We met, as we had often done. But this time it was different. He brought his Bible. I asked him what had changed. He explained.
I realized something as we’ve been meeting over the past months. You would share a passage of Scripture, turn to it, we’d read it, and discuss it. I found myself wanting to share some idea that I thought was found in Scripture. But rather than recalling the passage, I found myself pulling out my laptop, opening up my Bible app, and searching for something I vaguely recalled. And I realized I hadn’t been reading Scripture.
I know—that’s just anecdotal. No serious qualitative analysis; just an exchange between two brothers. But what my friend shared has come up in other conversations. Christians are “reading” the Bible in ways other than in a printed book, and it seems that it might be changing how we read.
Now before these thoughts get dismissed without a hearing, this isn’t a rant against all electronic media. There is a place for Bible apps and Scripture search software; electronic books can serve a purpose. But it’s worth asking whether ready access to the Bible in other-than-printed form might be having an impact on how we read Scripture.
How the media we read might change the way we read was addressed by Ferris Jabr in the April 2013 issue of “Scientific American.”
How does the technology we use to read change the way we read?… As digital texts become more prevalent, we gain new and more mobile ways of reading—but are we still reading as attentively and thoroughly? How do our brains respond differently to onscreen text than to words on paper? 1
Citing various studies and literacy experts, Jabr suggests that everything from comprehension to retention and memory of what we read might be hindered—even if to just a small degree—by abandoning printed texts for electronic alternatives.
Nicholas Carr has written on the subtle changes he became aware of in his reading. He reflected on the impact of his use of electronic media.
My mind is changing. I’m not thinking the way I used to think. I feel it most strongly when I’m reading. I used to find it easy to immerse myself in a book or a lengthy article. My mind would get caught up in the twists of the narrative or the turn of the argument, and I’d spend hours strolling through those long stretches of prose. That’s rarely the case anymore. Now my concentration starts to drift… . The deep reading that used to come naturally has become a struggle… . Once I was a scuba diver in the sea of words. Now I zip along the surface like a guy on a Jet Ski.2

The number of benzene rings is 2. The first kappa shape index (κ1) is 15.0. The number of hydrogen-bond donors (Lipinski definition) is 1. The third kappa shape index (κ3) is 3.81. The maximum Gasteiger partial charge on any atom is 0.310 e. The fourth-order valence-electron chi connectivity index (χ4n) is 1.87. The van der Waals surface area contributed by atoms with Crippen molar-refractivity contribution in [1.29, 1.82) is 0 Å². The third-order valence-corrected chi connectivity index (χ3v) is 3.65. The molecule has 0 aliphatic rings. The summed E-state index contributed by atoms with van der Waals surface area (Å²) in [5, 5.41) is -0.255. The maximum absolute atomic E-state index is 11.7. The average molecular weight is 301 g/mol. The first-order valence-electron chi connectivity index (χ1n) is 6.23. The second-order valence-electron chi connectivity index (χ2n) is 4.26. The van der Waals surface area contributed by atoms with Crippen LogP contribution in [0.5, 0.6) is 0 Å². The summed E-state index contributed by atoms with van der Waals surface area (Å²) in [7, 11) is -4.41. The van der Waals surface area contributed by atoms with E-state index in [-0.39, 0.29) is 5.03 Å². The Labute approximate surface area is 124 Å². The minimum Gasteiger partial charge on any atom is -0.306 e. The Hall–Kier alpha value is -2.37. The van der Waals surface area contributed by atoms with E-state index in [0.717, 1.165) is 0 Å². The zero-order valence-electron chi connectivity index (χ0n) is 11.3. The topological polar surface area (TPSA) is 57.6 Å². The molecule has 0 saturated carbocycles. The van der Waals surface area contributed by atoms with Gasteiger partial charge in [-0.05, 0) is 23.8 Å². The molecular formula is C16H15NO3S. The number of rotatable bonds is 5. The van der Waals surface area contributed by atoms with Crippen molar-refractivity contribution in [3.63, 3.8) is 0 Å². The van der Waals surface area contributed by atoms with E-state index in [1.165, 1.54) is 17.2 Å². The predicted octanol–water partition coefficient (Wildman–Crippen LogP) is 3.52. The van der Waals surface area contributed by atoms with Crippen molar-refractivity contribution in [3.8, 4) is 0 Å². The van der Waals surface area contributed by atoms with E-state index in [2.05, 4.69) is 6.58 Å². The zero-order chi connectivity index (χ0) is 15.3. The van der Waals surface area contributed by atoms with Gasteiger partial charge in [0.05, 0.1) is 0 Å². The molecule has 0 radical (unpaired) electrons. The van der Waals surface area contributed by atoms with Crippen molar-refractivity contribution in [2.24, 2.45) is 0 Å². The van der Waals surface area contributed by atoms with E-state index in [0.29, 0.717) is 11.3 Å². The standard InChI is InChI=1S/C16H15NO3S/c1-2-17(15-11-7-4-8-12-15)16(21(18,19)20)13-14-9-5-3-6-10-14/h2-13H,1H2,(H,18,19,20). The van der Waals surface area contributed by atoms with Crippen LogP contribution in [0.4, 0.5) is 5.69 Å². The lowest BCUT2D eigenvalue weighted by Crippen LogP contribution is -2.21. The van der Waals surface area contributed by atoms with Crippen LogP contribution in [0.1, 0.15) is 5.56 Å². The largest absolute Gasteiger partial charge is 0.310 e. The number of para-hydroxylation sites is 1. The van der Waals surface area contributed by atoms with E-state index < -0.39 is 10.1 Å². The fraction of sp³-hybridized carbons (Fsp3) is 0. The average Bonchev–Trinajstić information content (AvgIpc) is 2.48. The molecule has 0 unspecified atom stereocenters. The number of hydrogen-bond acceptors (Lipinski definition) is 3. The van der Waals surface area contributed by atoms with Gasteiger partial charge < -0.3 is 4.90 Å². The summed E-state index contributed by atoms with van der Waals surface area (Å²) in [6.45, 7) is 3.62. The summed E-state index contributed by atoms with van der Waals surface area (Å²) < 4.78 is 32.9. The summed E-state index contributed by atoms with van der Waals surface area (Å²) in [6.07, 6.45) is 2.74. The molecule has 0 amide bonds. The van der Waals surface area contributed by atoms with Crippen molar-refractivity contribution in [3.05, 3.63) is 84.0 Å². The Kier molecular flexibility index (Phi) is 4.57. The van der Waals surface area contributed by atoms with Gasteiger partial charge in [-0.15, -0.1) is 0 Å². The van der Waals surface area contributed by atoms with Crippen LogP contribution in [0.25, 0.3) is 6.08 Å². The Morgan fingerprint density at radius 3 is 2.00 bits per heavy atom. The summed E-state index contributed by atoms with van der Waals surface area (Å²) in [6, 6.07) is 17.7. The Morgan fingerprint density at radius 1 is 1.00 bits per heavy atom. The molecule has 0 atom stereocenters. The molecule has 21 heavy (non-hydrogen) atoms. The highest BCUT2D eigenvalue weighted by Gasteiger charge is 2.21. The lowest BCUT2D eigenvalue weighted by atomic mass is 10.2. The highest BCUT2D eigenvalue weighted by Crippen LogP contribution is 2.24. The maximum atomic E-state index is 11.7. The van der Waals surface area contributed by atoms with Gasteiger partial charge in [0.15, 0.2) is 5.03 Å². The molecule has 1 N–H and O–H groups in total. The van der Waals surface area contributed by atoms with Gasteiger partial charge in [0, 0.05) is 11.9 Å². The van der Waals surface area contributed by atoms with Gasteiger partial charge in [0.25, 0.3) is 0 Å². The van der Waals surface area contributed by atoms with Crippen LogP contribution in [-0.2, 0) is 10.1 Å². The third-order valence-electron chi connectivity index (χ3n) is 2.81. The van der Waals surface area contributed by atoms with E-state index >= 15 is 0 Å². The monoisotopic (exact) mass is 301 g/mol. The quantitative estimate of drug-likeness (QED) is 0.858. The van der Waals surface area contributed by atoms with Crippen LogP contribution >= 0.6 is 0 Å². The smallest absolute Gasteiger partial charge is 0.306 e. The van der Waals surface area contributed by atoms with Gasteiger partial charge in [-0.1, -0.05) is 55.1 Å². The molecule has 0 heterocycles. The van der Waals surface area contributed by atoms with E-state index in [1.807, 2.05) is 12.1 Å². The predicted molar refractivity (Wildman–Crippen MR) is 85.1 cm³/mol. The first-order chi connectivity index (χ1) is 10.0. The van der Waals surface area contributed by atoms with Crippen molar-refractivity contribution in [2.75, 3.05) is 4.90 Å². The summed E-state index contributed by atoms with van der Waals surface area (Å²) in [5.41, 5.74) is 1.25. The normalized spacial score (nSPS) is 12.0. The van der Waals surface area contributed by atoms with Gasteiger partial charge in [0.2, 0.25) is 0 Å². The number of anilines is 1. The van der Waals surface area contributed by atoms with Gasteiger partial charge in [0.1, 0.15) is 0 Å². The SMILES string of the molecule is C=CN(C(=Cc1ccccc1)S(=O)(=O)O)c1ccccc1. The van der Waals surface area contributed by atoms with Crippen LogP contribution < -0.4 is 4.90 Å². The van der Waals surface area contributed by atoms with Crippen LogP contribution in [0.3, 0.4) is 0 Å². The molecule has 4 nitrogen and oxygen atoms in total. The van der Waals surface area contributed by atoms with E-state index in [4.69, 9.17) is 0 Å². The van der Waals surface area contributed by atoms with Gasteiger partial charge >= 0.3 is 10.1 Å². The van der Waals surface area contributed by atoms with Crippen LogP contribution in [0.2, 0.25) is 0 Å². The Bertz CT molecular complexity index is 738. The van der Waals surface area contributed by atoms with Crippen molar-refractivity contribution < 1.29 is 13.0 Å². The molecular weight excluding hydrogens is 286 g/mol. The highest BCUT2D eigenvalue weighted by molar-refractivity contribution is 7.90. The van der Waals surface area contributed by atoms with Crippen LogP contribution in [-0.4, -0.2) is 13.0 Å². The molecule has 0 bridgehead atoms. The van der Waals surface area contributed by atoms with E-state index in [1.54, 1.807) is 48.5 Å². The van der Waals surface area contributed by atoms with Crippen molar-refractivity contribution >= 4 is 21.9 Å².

Beyond the struggle to read well and deeply that Carr mentioned, I have noticed something else. Friends who read the printed text appear to have a heightened sense of comprehension of what they have read and a better recall of where they read what they did read.
A study on readers’ comprehension3 indicated that recall of the substance of what is read is linked to a recollection of where, on the page, something is found. The implications for e-reading are clear. Even with a scroll bar on the screen, an e-reader cannot provide the same spatial helps found in a book; the tactical and tangible markers for where an idea is encountered while reading (on a certain page, in a particular portion of the page, so far into the book).
For me, there are other benefits of having the Bible open before me as I read. First, there is the sense of permanence that comes with the text in my hand. Although one might think this is not much different than with an e-book, “updates” can’t happen to my print copy—the words are locked into the pages. Each time I open the book the same words will be on the same page in the same place.